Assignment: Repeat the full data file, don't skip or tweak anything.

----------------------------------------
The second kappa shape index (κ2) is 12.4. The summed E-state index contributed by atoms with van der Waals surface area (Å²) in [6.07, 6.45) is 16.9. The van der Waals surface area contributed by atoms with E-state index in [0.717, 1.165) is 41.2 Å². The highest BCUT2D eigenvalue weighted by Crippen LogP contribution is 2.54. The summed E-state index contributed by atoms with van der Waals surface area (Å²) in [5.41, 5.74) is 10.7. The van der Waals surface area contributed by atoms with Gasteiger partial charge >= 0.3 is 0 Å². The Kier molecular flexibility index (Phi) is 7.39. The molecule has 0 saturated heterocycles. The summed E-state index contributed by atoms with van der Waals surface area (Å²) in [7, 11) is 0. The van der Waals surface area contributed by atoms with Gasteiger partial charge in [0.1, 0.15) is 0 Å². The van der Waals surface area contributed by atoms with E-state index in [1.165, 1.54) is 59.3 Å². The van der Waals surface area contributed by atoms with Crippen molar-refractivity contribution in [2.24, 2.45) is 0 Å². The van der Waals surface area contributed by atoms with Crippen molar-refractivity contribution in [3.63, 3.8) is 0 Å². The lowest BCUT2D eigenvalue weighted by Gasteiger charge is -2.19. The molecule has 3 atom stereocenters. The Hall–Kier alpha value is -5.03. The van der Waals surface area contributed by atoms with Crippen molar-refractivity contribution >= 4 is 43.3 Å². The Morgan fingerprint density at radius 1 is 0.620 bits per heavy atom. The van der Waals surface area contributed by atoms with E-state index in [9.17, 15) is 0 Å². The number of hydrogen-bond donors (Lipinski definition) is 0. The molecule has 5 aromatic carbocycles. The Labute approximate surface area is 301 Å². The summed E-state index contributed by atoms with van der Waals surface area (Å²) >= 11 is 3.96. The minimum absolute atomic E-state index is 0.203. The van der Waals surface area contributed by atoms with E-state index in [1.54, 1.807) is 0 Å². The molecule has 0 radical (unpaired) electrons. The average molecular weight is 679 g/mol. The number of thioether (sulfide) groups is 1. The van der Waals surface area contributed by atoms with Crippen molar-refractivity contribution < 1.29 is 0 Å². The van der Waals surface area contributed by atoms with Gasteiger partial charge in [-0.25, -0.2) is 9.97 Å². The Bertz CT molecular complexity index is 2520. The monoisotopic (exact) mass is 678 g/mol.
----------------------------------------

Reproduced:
The second kappa shape index (κ2) is 12.4. The summed E-state index contributed by atoms with van der Waals surface area (Å²) in [6.07, 6.45) is 16.9. The van der Waals surface area contributed by atoms with E-state index in [0.717, 1.165) is 41.2 Å². The highest BCUT2D eigenvalue weighted by Crippen LogP contribution is 2.54. The summed E-state index contributed by atoms with van der Waals surface area (Å²) in [5.41, 5.74) is 10.7. The van der Waals surface area contributed by atoms with Gasteiger partial charge >= 0.3 is 0 Å². The Kier molecular flexibility index (Phi) is 7.39. The molecule has 0 saturated heterocycles. The summed E-state index contributed by atoms with van der Waals surface area (Å²) in [7, 11) is 0. The van der Waals surface area contributed by atoms with Gasteiger partial charge in [0.1, 0.15) is 0 Å². The van der Waals surface area contributed by atoms with E-state index in [1.165, 1.54) is 59.3 Å². The van der Waals surface area contributed by atoms with Crippen molar-refractivity contribution in [2.24, 2.45) is 0 Å². The van der Waals surface area contributed by atoms with Crippen molar-refractivity contribution in [3.63, 3.8) is 0 Å². The lowest BCUT2D eigenvalue weighted by Gasteiger charge is -2.19. The molecule has 3 atom stereocenters. The Hall–Kier alpha value is -5.03. The van der Waals surface area contributed by atoms with Crippen molar-refractivity contribution >= 4 is 43.3 Å². The Morgan fingerprint density at radius 1 is 0.620 bits per heavy atom. The van der Waals surface area contributed by atoms with E-state index in [9.17, 15) is 0 Å². The number of hydrogen-bond donors (Lipinski definition) is 0. The molecule has 5 aromatic carbocycles. The Labute approximate surface area is 301 Å². The summed E-state index contributed by atoms with van der Waals surface area (Å²) >= 11 is 3.96. The minimum absolute atomic E-state index is 0.203. The van der Waals surface area contributed by atoms with E-state index in [1.54, 1.807) is 0 Å². The molecule has 0 radical (unpaired) electrons. The average molecular weight is 679 g/mol. The number of thioether (sulfide) groups is 1. The van der Waals surface area contributed by atoms with Crippen molar-refractivity contribution < 1.29 is 0 Å². The van der Waals surface area contributed by atoms with Gasteiger partial charge in [-0.25, -0.2) is 9.97 Å². The Bertz CT molecular complexity index is 2520. The monoisotopic (exact) mass is 678 g/mol.